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Wednesday, February 8, 2012

Having difficult conversations about aging with a parent

I really found this article to be on target.  In Talking to Aging Parents about Changes there are lots of great examples of how to and how not to approach talking about difficult subjects with your parents.  There is also a reference to David Solie's new book which I haven't read.

One of the comments made in the article particularly hit home to me "Many baby boomers make the mistake of thinking of their new responsibilities as a role reversal. But that's not only wrong, Solie says, it's a formula for failure.  "We're not parenting our parents, we're partnering with our parents, " he says."

So, after reading this article yesterday I happened to call my 90 year old Mom to see how yesterday's doctor's appointment about her persistent gout went.  Well that went ok, new meds to try, etc.  Then she starts telling me she is having trouble staying awake, is having chills and sweats, etc. but didn't tell the doctor any of this yesterday (she saw a rheumatologist) and was just going to wait until her next regular doctor's appointment to bring it up.  How to talk about the need to take action now?  I chose to remind her of her last serious illness and how the symptoms were similar and that she had ended up in the hospital for 2 weeks followed by 2 weeks in rehab and that she probably has some sort of infection.  And I mentioned several times that I knew it was hard to find the energy to take action when you feel badly and that seeing the doctor does require her to find someone to drive her there but.....  And I emphasized that I wasn't trying to make the decision for her, but that I would hate to see her so sick that she was hospitalized again.  We left it that she didn't want me to call the doctor, that she couldn't call right after we were through talking because the housekeeper was vacuuming ..... but that she would take action and call the doctor and tell them it was serious.  I'll follow up tomorrow and see if she did.  So hard to have these conversations.

I am fortunate that my sons have asked me to share what I am learning from having an aged parent and what they should learn in advance of my potentially needing support.

I think that we have to have difficult conversations with everyone we care about at times and they are always hard.  I try to remind myself that my Mom is mentally fully competent even though she if getting frailer physically and she has the right to make her choices.  She acknowledges that I do leave it to her to decide - and that I keep talking about it until she takes action!!  She knows me pretty well.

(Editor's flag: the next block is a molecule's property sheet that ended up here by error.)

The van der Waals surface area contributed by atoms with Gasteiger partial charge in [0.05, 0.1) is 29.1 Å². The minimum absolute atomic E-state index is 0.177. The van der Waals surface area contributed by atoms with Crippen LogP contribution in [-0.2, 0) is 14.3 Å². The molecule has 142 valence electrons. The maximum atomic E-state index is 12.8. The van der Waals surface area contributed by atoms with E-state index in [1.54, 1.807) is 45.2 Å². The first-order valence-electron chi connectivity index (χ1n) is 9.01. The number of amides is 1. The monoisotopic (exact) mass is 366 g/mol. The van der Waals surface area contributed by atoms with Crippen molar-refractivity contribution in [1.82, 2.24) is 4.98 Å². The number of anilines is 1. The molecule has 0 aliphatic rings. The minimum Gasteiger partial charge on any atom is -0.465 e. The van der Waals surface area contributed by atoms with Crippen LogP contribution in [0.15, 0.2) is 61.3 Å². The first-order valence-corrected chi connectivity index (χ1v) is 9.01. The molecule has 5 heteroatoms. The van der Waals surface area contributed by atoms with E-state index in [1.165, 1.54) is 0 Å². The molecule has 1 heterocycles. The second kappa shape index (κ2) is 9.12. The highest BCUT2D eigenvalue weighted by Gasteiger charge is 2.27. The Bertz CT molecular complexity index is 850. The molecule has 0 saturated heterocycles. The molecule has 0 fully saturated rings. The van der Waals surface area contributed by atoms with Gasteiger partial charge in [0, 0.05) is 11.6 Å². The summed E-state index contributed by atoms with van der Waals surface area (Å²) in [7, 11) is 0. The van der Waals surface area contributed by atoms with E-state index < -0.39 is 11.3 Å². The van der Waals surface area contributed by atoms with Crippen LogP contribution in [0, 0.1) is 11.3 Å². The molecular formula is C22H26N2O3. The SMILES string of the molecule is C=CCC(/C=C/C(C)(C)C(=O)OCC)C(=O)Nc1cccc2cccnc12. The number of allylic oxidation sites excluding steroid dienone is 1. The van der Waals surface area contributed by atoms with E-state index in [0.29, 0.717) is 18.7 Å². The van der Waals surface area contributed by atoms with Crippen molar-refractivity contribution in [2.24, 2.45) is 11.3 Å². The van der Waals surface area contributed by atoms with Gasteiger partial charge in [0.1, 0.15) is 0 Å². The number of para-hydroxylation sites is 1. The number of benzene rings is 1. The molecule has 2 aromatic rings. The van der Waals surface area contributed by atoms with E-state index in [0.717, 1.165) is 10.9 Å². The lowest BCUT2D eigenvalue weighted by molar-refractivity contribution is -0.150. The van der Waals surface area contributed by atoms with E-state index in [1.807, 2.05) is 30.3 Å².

Are you facing any of these conversations with elderly parents?  Do you agree with the points in the article?

6 comments:

  1. I don't have to deal with this yet but my grandma in law is 90 & lives down the street from us... I bought her some meds today & brought her some cookies as she's not feeling well. I'm thankful that I'm only a 5 minute walk away.. shes also mentally very "there", but her body isn't as strong as it used to be of course... Hope your mom feels better soon! :)

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    1. Carla, How nice to have her so close and that certainly makes it easier to help. My brother lives about 40 miles from my Mom and is such a help. I am a plane flight and then drive away so I can't do as much in person. I'm calling her later today to follow up and hopefully she is seeing the Dr. soon!

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  2. Juhli, what a great post and I very much appreciated the article - to recognize that our parents are still deserving of our respect even as they become less capable of managing daily life is so important. I loved the line about 'consolidating legacy' - I saw that in my own mother in her last year of life and now understand how important it was to her to feel she was indeed in control of her legacy. It was very hard to ratchet back my 'take charge and help' instincts. But hey - I learned that from the best - my mother! Talk about a legacy... :)

    Beautiful post - thank you~

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    1. Thanks Sybil. It is hard to not try to "manage" our parents when they don't approach things the way we would. And hard to know if intervention is at all appropriate.

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